The first task required making a program that creates the Warhol effect on an image. This effect creates an image of the same size as the original, but where the original frame is shrunk and tiled in a 2x2 grid. Colors are remapped into 1 of 4 given colors, assigned by intensity thresholds in even intervals.
The second task was to create another effect. I chose to create a "feathered background threshold" filter. Any pixel below the threshold will be recolored to the input color, but pixels around the edge of the threshold are feathered or "eased" between the source image color and the replacement color. In other words, only darker colors are replaced but with a smooth transition, how smooth being defined by an input.
These tasks are useful because they outlines the fundamentals of working with images and manipulation of colors and matrixes, which forms the base of more complex processing.
The difficulties are learning how to work with matrix objects and the processing of scaling images, moving one matrix into another, and being able to operate on different color schemes (BGR and B/W).
Method and Implementation
I started by making a single reference resized image from the source, halved in both dimensions. This is kept untouched or modified so resizing only happens once. For each quadrant of the image, a deep copy of that reference is made. Then, I set the q1, q2, q3, and q4 colors (q for quarter of the color range) for the first tile. Thereafter, two loops go through the entire single tile image and check the thresholds of for each range and assign the according color. Afterwards the completed tile is copied to the destination matrix, and the process is repeated for the other tile locations and other sets of hard-coded colors.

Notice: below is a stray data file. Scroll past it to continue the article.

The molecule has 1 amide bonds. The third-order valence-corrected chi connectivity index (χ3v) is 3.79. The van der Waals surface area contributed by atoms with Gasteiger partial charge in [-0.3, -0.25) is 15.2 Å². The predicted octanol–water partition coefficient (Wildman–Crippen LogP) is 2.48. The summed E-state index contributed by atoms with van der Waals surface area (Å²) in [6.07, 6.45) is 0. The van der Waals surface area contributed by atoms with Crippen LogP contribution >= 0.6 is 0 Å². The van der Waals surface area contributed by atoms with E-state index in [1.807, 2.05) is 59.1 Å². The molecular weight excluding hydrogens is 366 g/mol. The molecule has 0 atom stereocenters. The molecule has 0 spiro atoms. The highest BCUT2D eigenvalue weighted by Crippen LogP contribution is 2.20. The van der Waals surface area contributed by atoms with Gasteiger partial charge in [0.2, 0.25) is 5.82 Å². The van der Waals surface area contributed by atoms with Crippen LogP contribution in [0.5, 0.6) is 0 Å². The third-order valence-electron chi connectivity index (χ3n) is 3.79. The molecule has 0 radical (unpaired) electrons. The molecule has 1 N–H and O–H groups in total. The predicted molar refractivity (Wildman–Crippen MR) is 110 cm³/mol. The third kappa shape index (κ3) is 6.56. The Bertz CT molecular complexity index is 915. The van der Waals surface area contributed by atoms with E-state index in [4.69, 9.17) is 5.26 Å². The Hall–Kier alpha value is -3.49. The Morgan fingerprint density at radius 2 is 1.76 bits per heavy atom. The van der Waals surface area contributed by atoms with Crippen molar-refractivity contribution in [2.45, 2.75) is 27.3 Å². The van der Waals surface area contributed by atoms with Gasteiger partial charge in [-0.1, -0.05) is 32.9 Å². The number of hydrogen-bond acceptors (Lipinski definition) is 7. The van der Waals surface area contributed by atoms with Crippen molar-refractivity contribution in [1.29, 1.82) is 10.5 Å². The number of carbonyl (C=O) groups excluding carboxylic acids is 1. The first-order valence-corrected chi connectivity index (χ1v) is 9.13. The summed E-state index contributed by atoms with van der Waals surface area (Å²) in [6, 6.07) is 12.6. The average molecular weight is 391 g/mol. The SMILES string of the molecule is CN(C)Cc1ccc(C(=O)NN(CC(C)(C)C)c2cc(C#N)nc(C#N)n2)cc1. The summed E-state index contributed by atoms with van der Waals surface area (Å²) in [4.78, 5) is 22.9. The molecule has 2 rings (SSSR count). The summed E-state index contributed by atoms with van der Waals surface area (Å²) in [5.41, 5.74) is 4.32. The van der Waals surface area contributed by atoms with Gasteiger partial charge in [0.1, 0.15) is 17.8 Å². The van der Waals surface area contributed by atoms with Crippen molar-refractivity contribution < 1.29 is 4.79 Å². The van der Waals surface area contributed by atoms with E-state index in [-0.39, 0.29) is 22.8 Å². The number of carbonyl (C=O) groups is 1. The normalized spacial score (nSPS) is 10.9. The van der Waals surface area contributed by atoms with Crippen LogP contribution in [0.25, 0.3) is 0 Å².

The program starts by taking the input image and initializing the output destination image as a copy of the source image, since many of the pixels should remain the same and unmodified (those above the threshold, or lighter than the input intensity). Then, the function loops through and checks if any given pixel falls into one fo three categories: above the threshold + half of the feather amount(no change), below the threshold - half of feather amount (change to input color), or within the threshold feather range (weighted mix of original color and input color)